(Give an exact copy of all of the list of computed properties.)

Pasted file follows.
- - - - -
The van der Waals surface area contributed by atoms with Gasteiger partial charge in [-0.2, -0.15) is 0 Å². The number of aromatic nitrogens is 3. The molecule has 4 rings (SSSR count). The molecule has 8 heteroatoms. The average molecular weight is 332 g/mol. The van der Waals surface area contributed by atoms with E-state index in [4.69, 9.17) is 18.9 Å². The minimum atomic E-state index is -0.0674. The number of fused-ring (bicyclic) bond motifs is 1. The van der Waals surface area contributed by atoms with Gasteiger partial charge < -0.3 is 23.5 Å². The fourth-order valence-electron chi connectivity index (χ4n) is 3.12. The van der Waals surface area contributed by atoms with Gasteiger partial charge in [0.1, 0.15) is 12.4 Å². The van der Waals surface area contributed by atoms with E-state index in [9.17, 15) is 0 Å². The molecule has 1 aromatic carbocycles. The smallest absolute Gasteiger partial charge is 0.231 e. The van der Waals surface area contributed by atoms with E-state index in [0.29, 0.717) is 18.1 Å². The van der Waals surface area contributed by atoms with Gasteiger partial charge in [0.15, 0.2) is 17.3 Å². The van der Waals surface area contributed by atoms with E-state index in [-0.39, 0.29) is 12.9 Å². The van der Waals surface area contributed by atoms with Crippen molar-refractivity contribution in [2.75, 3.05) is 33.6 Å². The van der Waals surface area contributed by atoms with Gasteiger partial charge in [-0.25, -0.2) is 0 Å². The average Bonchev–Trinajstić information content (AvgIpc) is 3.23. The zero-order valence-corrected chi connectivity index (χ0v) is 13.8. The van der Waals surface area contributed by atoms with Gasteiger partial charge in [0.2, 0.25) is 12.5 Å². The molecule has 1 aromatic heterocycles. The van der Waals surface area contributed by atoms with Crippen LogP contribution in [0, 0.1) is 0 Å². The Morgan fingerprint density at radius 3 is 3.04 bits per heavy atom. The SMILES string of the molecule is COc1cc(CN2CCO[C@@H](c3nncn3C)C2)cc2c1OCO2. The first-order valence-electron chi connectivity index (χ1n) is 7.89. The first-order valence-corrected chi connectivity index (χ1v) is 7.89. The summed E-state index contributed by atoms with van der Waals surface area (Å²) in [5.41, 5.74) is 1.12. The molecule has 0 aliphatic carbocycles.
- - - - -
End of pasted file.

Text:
The van der Waals surface area contributed by atoms with Gasteiger partial charge in [-0.2, -0.15) is 0 Å². The number of aromatic nitrogens is 3. The molecule has 4 rings (SSSR count). The molecule has 8 heteroatoms. The average molecular weight is 332 g/mol. The van der Waals surface area contributed by atoms with E-state index in [4.69, 9.17) is 18.9 Å². The minimum atomic E-state index is -0.0674. The number of fused-ring (bicyclic) bond motifs is 1. The van der Waals surface area contributed by atoms with Gasteiger partial charge < -0.3 is 23.5 Å². The fourth-order valence-electron chi connectivity index (χ4n) is 3.12. The van der Waals surface area contributed by atoms with Gasteiger partial charge in [0.1, 0.15) is 12.4 Å². The van der Waals surface area contributed by atoms with E-state index in [9.17, 15) is 0 Å². The molecule has 1 aromatic carbocycles. The smallest absolute Gasteiger partial charge is 0.231 e. The van der Waals surface area contributed by atoms with E-state index in [0.29, 0.717) is 18.1 Å². The van der Waals surface area contributed by atoms with Gasteiger partial charge in [0.15, 0.2) is 17.3 Å². The van der Waals surface area contributed by atoms with E-state index in [-0.39, 0.29) is 12.9 Å². The van der Waals surface area contributed by atoms with Crippen molar-refractivity contribution in [2.75, 3.05) is 33.6 Å². The van der Waals surface area contributed by atoms with Gasteiger partial charge in [-0.25, -0.2) is 0 Å². The average Bonchev–Trinajstić information content (AvgIpc) is 3.23. The zero-order valence-corrected chi connectivity index (χ0v) is 13.8. The van der Waals surface area contributed by atoms with Gasteiger partial charge in [0.2, 0.25) is 12.5 Å². The molecule has 1 aromatic heterocycles. The van der Waals surface area contributed by atoms with Crippen LogP contribution in [0, 0.1) is 0 Å². The Morgan fingerprint density at radius 3 is 3.04 bits per heavy atom. The SMILES string of the molecule is COc1cc(CN2CCO[C@@H](c3nncn3C)C2)cc2c1OCO2. The first-order valence-electron chi connectivity index (χ1n) is 7.89. The first-order valence-corrected chi connectivity index (χ1v) is 7.89. The summed E-state index contributed by atoms with van der Waals surface area (Å²) in [5.41, 5.74) is 1.12. The molecule has 0 aliphatic carbocycles.